Kent Bush: Will the GOP go the way of the Whigs?
How much longer will the tea party operate under the Republican umbrella?
Disagreements about slavery killed the Whigs in the Civil War era and the Republicans were born. Could disagreements on fiscal conservatism lead to a split in the Grand Old Party?
The Whigs had a short but successful tenure in early U.S. politics. The party only existed for about 35 years, but they were able to elect four presidents in that time.
That’s a strong party with nationwide attraction. Whigs were very progressive for their time, espousing such ideals as public education, rapid industrialization and a market oriented economy rather than one driven primarily by land ownership.
I think I just heard some “amens” from readers who wish the Whigs were still around.
But a few tricky issues led to the demise of the party and the rise of the Republicans. The GOP is rightfully called the party of Lincoln because Abraham Lincoln was a member of the Whigs, but he left the party and several other leaders died and left the remnant who remained unable to sustain the organization.
It was like a modern-day mega-church that grows under the vision and direction of a charismatic pastor but dissipates when that pastor is no longer leading the flock.
Controversy and a failure of leadership caused the Whigs to wither away.
The controversy was no minor skirmish. The Whigs divided over slavery.
Slavery is mostly known today as a moral issue. But most of the proponents of slavery were not in favor of the act because they enjoyed mistreating people, holding them captive and forcing them to work.
Slavery was a economic issue to plantation owners. Getting all of the heavy lifting done for the small price of feeding “workers” enough to stay alive and just enough shelter to survive really helped the profit margins on tobacco and cotton farms.
The fact that the people were black and considered to be less valuable than white people helped rationalize what had to be obviously wrong at the time.
When slavery became an issue in politics the southern Whigs devolved into the American Party and the northern Whigs became the Republican Party.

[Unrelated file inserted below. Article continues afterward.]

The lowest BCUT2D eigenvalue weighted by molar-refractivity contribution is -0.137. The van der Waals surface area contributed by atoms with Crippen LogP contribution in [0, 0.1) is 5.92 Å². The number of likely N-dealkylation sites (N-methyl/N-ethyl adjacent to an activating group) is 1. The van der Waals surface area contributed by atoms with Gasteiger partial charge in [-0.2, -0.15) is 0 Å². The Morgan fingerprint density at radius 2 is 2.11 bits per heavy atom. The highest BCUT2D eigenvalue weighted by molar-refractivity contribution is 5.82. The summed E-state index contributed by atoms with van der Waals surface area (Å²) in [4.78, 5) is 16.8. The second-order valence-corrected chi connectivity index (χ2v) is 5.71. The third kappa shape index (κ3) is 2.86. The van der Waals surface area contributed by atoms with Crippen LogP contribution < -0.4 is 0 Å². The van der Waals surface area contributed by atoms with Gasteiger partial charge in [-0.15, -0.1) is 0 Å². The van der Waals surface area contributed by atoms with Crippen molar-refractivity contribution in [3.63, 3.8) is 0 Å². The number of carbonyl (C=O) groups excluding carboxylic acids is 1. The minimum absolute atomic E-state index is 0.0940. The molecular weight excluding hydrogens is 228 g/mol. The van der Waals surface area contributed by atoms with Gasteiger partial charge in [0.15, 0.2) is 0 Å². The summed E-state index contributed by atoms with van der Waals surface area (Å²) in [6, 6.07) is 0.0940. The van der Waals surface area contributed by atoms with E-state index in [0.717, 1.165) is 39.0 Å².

Lincoln was an early leader of the Republicans and the anti-slave former Whigs won the day thanks to legislation and a bloody Civil War.
Thankfully, no second chapter of the Civil War is on the horizon. But the tea party is threatening to tear the Republican Party apart.
At first the tea party appeared to be a faction of the GOP calling the party to a more conservative platform. The tea party’s effects on the elections in 2010 were undeniable.
In the two years since, many people have pronounced the death of the tea party as many pundits assumed the faction had been reassimilated into the GOP fold.
But the targets of the tea party continue to fall. And those targets are as likely to be moderate Republican candidates as they are Democrats.
Proponents of tea party ideals which are strong social conservatism and lower taxes to the point of austerity, continue to fight opponents from the left side of the aisle but also those from the “establishment” of the Republican Party who are seen as having compromised the party’s ideals.
The staunch refusal to compromise was a leading factor in the death of the Whigs. The Compromise of 1850 allowed California into the union and did so by making the new state a free state rather than a slave state. This was one of the final straws for the southern Whigs and a leading factor in the beginning of the Civil War.
Members of the tea party are equally reactionary toward Republican legislators and leaders who support any idea espoused by Democrats. If a member of the GOP supported national health care, they had a far-right opponent to challenge them in the next election cycle. The same was true for supporters of the stimulus package and other planks from President Barack Obama’s platform that were passed.
The tea party got another big win this week in the election for a senator seat in Texas when Sarah Palin went down to the Lone Star state and helped Ted Cruz defeat “establishment" candidate Lt. Gov. David Dewhurst, who had been endorsed by Texas Gov. Rick Perry.
Cruz, Palin and the tea party won easily.
The problem comes when you try to see what the “end game” strategy is. The tea party would gladly remain under the banner of the Republican Party.
However, that would require a complete takeover of the party. The entire party would have to jettison moderate candidates willing to compromise or those who don’t pass a test of their loyalty to tea party ideals.
If the establishment Republicans aren’t willing to shift that far to the right of the political spectrum, what will the result be?
Will the tea party split off and operate unilaterally like the Reform Party did a decade or so ago?
The tea party has some assets that the Reform Party didn’t. Instead of Ross Perot and Jesse Ventura, the tea party has Sarah Palin.
Thanks to the Citizens United ruling, the tea party also has almost unchecked financial support that the Reform Party could have only dreamed about.
Obviously, the reason we still have a two-party system is that the parties balance each other out. For one to split successfully, both would have to split. The Reform Party cannibalized the Republican Party and led to the election of Bill Clinton.
The tea party has successfully operated under the Republican umbrella. Only the more moderate Republicans know how far to the right they are willing to see their party shift before the two sides have to operate as separate parties with separate platforms.
For now, the Republicans are accepting the intrusion from the right. When they finally tire of fighting with members of their own party and bearing the brunt of those attacks, will the GOP regain its former identity or will they go the way of the Whigs?
Kent Bush is publisher of the Augusta (Kan.) Gazette.